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Urban water governance capacity framework

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Presentation hold during EIP Water Conference in Porto, as part of the Porto Water Innovation Week in Session 8a “Water and the circular economy, part 3 – cities and water”

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Urban water governance capacity framework

  1. 1. WATER INNOVATION: BRIDGING GAPS, CREATING OPPORTUNITIES 27 AND 28 SEPTEMBER 2017 ALFÂNDEGA PORTO CONGRESS CENTRE WATER AND THE CIRCULAR ECONOMY, PART 3 – CITIES AND WATER URBAN WATER GOVERNANCE CAPACITY FRAMEWORK STEF KOOP KWR WATERCYCLE RESEARCH INSTITUTE
  2. 2. Stef Koop Water Governance Capacity Framework
  3. 3. CITY BLUEPRINTS Hurricane Irma, Harvey, MariaSummer floods in Central Europe Droughts & forest fires Southern Europe Europeans yearly exposted to extreme weather: e From 25 million (1981–2010) to 351 million in 2100!
  4. 4. Best practices exist: How can they be adopted by all?
  5. 5. CITY BLUEPRINTS • How well are these institutions able together to solve common water challenges? 2. Multi-levels of governance & multiple sectors Urban water solutions include: 1. Many organisations 3. Different interests from public and private stakeholders How can their problem-solving capacity be increased?
  6. 6. Governance Capacity Framework CITY BLUEPRINTS Making scientific knowledge concrete & applicable Through three stages: 1. Literature study to preliminary score each indicator 2. In-depth interviews with main stakeholders to refine the scores 3. The interviewees feedback & final score is determined Dimensions Conditions Indicators
  7. 7. 1.1 Community knowledge 2.2 Information transparency 1.2 Local sense of urgency 8.2 Consumer willingness to pay 5.1 Ambitious and realistic management 2.3 Knowledge cohesion 6.2 Collaborative agents 7.2 Clear division of responsibilities 7.1 Room to manoeuvre 9.3 Preparedness 2.1 Information availability 3.3 Cross-stakeholder learning 4.2 Protection of core values 4.3 Progress and variety of options5.2 Discourse embedding 7.3 Authority 8.3 Financial continuation 9.1 Policy instruments 1.3 Behavioral internalization 5.3 Management cohesion 6.1 Entrepreneurial agents 6.3 Visionary agents 8.1 Affordability 3.1 Smart monitoring 3.2 Evaluation 9.2 Statutory compliance 4.1 Stakeholder inclusiveness ++ + 0 - -- Overall results Amsterdam CITY BLUEPRINTS Urban heat islands Water scarcity Water quality Flooding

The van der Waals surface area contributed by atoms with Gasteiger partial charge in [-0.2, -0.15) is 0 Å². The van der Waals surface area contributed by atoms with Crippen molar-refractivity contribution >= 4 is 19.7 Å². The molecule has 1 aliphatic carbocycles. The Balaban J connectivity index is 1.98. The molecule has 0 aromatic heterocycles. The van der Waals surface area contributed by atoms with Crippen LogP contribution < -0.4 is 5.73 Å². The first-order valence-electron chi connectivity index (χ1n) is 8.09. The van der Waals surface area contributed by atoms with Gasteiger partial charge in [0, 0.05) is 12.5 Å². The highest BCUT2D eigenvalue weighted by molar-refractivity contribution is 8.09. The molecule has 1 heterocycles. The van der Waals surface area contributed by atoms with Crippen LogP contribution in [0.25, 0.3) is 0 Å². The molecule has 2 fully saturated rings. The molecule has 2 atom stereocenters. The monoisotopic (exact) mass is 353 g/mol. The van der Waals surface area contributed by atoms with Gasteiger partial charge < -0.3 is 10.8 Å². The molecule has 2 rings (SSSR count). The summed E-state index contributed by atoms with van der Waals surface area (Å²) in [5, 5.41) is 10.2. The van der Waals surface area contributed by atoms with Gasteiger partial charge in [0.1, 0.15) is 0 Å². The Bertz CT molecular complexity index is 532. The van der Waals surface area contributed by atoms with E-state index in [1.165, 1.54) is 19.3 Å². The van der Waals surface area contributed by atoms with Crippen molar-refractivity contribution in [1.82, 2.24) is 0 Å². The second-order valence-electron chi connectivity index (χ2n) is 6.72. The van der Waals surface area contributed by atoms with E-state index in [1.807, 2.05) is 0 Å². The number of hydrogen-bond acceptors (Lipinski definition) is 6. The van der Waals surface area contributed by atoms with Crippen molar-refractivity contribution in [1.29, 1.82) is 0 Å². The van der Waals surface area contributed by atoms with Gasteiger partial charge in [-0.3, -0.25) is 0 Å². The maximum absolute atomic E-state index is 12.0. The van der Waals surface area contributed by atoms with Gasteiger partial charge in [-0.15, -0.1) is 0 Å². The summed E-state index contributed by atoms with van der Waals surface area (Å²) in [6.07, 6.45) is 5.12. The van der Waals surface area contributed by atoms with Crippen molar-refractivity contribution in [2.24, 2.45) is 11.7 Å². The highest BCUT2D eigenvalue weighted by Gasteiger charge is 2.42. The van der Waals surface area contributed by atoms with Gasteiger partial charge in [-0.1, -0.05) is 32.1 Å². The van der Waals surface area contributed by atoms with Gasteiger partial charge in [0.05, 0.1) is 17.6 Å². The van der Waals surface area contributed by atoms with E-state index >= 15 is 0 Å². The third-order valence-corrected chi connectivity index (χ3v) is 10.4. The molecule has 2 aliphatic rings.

8. 8. Analysed Cities: 1. Ahmedabad, India 2. Amsterdam, the Netherlands 3. Bandung, Indonesia 4. Leicester, UK 5. Melbourne, Australia 6. Milton Keynes, UK 7. New York City, USA 8. Sabadell, Spain 9. Quito, Ecuador Cities being analysed: 10. Cape Town, South Africa 11. Jerusalem, Israel 12. Rotterdam, the Netherlands 13. Seoul, South Korea CITY BLUEPRINTS
  9. 9. CITY BLUEPRINTS Conclusions: focus on governance and involvement ‘Technology is important to implement an intelligent city concept, to create new business opportunities, to attract investments and to generate employment. But technology alone would not bring about any wonders. Good governance and the active involvement of citizens in the development of new organization models for a new generation of services and a greener and healthier lifestyle are also important.’ Hahn, former EU Commissioner for Regional Policy
  10. 10. POLITICAL COORDINATOR TECHNICAL COORDINATOR CITY BLUEPRINTS Improving Implementation Capacities of Cities and Regions by sharing best practices on Urban Water Cycle Services FURTHER INFORMATION 1. City Blueprint website of EIP Water: http://www.eip-water.eu/City_Blueprints 2. City Blueprint website of Watershare®: http://www.watershare.eu/ Contact Stef Koop stef.koop@kwrwater.nl

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